Book Review: Truth and the New Kind of Christian

Truth and the New Kind of Christian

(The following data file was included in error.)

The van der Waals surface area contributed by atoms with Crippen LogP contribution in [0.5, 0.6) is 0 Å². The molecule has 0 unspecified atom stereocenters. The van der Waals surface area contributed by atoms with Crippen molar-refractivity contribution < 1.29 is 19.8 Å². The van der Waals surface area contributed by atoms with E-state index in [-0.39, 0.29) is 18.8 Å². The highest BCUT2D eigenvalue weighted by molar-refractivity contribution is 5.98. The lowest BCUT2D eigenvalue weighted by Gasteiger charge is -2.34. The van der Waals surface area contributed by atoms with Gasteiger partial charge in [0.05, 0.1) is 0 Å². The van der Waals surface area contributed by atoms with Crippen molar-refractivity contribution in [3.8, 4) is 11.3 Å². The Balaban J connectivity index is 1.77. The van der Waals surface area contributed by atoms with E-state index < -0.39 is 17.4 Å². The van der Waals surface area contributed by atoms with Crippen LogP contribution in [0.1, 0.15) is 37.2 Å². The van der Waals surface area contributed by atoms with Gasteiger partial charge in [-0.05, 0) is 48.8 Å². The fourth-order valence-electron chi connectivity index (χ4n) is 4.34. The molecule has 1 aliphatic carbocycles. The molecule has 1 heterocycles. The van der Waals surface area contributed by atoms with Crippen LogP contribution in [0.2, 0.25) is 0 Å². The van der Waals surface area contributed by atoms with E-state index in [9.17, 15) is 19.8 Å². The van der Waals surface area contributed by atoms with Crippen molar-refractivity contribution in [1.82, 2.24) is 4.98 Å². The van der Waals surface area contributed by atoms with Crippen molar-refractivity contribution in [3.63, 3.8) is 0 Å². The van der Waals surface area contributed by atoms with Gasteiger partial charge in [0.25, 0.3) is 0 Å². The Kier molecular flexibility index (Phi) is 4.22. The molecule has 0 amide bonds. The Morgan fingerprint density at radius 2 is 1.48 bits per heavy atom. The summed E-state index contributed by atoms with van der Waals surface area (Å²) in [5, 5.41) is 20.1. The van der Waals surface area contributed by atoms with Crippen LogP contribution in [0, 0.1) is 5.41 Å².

Over the last few years, I have begun to see the name Emergent Church tossed around a lot in Christian circles.  I really desired to learn about this new view on being a Christian and what this looked like in light of scripture.  These desires led me to Truth and the New Kind of Christian by R. Scott Smith.  I originally was planning on buying the two most interesting works of the founder of the Emergent Church movement Brian McLaren which include A Generous Orthodoxy and The Secret Message of Jesus and comparing them to scripture.  I then came upon this book by an Assistant Professor of Ethics and Christian Apologetics from Biola University who had done the research for me.  Smith does a very good job of using quotes from the works of Brian McLaren and Tony Jones, an Emergent Church youth leader, to summarize the views of the Emergent Church.  The Emergent Church line of thought is developed fundamentally out of McLaren’s experiences with the church.  He has, like so many others that I have talked to, been burned by the church.  He was tired of the American churches judgmental nature and apathy that it led him to form this new idea of an Emergent Church.  There are several good things that McLaren sets out to do in his ideas which I am very attracted to.  He desires for everyone to live out what they say they believe, become more missions-minded, communicate the gospel to people in culturally relevant terms, experience God as a transcendent Being who is also holy, building community with other believers in order to seek God together, and living a “generous orthodoxy” that puts the great commandment of loving God and loving people into action in everyday life.  Every one of these things are very good things that would not only revolutionize the church but would bring Christians as a whole back to a place where we were actually living out the gospel message and impacting our world in the process.  The major problem with the Emergent Church, as pointed out by Scott, is the fact that all these ideas are, according to McLaren, supposed to happen within a postmodern worldview.   There are several key problems with the postmodern view that when applied to Christianity become even bigger problems.  Postmodernism is based on the assumption that the real world exists but we can only know about this world by talking about it and derive the meaning in the world via our conversations about the world.  This means that we cannot get an accurate picture of the world through our conversation which forces us to deny that absolutes can exist in the real world.  This makes morality up to me and forms the basis of the relativistic moral attitude that we see.  This moral relativism makes living life illogical.  As Scott reminds us, in order for you to say that morals are relative forces you to say that Mother Teresa was no better than Adolf Hitler.  This leaves us in a world where we do not want to be.  So, when this philosophy begins to be applied to the church you are left with no absolute right and wrong so therefore there is no basis for moral actions.  This leaves you in a world where you can do what you want because no one can tell you it is wrong.  This clearly contradicts the foundation for morals that is contained in the Bible.  Another problem is that in order to interpret the world around you must use the language.  So once this is applied to the church, you must become part of the biblical community and learn the language and by that you learn about God.  God is not someone Who you can know of by looking at “the heavens who declare the glory of God” (Psalms 19Open Link in New Window: 1), but rather you become a part of the community and learn the language which then translates into a knowledge of God.  This presents several problems considering that man is fallen, and therefore is left with a fallen view of God.  This also changes the face of evangelism permanently.  According to McLaren, you cannot tell others about what Christ has done in your life and about the forgiveness and grace that Christ gives us at the cross, but you must invite them into this community where they can experience it for themselves via the language that the community presents about the unknowable real world of which God is considered a part.  I think that the Emergent Church raises some good things that we should seek to develop in our churches, but a worldview change to postmodernism does not need to be accepted and used in order to bring these changes about.